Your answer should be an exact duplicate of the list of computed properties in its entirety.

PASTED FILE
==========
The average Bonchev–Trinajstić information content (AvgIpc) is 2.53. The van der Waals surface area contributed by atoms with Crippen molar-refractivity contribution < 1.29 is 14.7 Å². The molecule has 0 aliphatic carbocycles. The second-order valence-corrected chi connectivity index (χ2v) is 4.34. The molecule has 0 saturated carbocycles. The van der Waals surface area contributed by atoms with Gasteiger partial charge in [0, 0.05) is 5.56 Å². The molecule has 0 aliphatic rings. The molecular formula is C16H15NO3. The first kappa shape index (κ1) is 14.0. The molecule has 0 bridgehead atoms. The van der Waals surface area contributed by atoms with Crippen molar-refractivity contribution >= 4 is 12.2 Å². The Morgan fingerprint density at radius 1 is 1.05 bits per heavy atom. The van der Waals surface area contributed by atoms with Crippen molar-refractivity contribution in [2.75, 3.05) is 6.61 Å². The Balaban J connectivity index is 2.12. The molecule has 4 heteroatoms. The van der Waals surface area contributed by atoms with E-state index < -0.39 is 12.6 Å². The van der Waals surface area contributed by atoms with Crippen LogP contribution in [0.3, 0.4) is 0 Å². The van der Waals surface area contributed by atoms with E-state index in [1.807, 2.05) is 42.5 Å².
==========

The average Bonchev–Trinajstić information content (AvgIpc) is 2.53. The van der Waals surface area contributed by atoms with Crippen molar-refractivity contribution < 1.29 is 14.7 Å². The molecule has 0 aliphatic carbocycles. The second-order valence-corrected chi connectivity index (χ2v) is 4.34. The molecule has 0 saturated carbocycles. The van der Waals surface area contributed by atoms with Gasteiger partial charge in [0, 0.05) is 5.56 Å². The molecule has 0 aliphatic rings. The molecular formula is C16H15NO3. The first kappa shape index (κ1) is 14.0. The molecule has 0 bridgehead atoms. The van der Waals surface area contributed by atoms with Crippen molar-refractivity contribution >= 4 is 12.2 Å². The Morgan fingerprint density at radius 1 is 1.05 bits per heavy atom. The van der Waals surface area contributed by atoms with Crippen molar-refractivity contribution in [2.75, 3.05) is 6.61 Å². The Balaban J connectivity index is 2.12. The molecule has 4 heteroatoms. The van der Waals surface area contributed by atoms with E-state index < -0.39 is 12.6 Å². The van der Waals surface area contributed by atoms with Crippen LogP contribution in [0.3, 0.4) is 0 Å². The van der Waals surface area contributed by atoms with E-state index in [1.807, 2.05) is 42.5 Å².